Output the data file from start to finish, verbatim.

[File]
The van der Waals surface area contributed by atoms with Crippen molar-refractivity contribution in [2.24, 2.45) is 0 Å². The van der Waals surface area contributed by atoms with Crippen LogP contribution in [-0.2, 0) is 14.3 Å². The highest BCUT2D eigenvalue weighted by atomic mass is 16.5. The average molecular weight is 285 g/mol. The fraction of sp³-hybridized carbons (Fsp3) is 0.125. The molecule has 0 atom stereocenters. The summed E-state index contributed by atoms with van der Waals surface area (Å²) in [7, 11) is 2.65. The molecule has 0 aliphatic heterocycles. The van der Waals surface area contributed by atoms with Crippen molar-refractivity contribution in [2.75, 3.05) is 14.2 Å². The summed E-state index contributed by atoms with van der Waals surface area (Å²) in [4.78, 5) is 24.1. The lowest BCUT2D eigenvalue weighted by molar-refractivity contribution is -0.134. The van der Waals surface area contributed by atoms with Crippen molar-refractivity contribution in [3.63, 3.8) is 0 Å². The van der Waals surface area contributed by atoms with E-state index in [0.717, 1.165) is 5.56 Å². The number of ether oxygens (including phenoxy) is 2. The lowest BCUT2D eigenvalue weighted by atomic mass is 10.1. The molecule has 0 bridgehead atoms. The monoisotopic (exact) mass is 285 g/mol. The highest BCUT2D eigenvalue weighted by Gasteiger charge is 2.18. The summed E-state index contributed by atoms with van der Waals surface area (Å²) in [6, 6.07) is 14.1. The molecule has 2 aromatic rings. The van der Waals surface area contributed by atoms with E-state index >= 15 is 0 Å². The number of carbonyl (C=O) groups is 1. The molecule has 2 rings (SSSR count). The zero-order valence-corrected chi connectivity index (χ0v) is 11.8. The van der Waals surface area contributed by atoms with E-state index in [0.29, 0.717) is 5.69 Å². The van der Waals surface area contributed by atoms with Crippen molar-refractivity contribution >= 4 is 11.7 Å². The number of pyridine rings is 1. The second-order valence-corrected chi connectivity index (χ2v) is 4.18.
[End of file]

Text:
The van der Waals surface area contributed by atoms with Crippen molar-refractivity contribution in [2.24, 2.45) is 0 Å². The van der Waals surface area contributed by atoms with Crippen LogP contribution in [-0.2, 0) is 14.3 Å². The highest BCUT2D eigenvalue weighted by atomic mass is 16.5. The average molecular weight is 285 g/mol. The fraction of sp³-hybridized carbons (Fsp3) is 0.125. The molecule has 0 atom stereocenters. The summed E-state index contributed by atoms with van der Waals surface area (Å²) in [7, 11) is 2.65. The molecule has 0 aliphatic heterocycles. The van der Waals surface area contributed by atoms with Crippen molar-refractivity contribution in [2.75, 3.05) is 14.2 Å². The summed E-state index contributed by atoms with van der Waals surface area (Å²) in [4.78, 5) is 24.1. The lowest BCUT2D eigenvalue weighted by molar-refractivity contribution is -0.134. The van der Waals surface area contributed by atoms with Crippen molar-refractivity contribution in [3.63, 3.8) is 0 Å². The van der Waals surface area contributed by atoms with E-state index in [0.717, 1.165) is 5.56 Å². The number of ether oxygens (including phenoxy) is 2. The lowest BCUT2D eigenvalue weighted by atomic mass is 10.1. The molecule has 0 bridgehead atoms. The monoisotopic (exact) mass is 285 g/mol. The highest BCUT2D eigenvalue weighted by Gasteiger charge is 2.18. The summed E-state index contributed by atoms with van der Waals surface area (Å²) in [6, 6.07) is 14.1. The molecule has 2 aromatic rings. The van der Waals surface area contributed by atoms with E-state index >= 15 is 0 Å². The number of carbonyl (C=O) groups is 1. The molecule has 2 rings (SSSR count). The zero-order valence-corrected chi connectivity index (χ0v) is 11.8. The van der Waals surface area contributed by atoms with E-state index in [0.29, 0.717) is 5.69 Å². The van der Waals surface area contributed by atoms with Crippen molar-refractivity contribution >= 4 is 11.7 Å². The number of pyridine rings is 1. The second-order valence-corrected chi connectivity index (χ2v) is 4.18.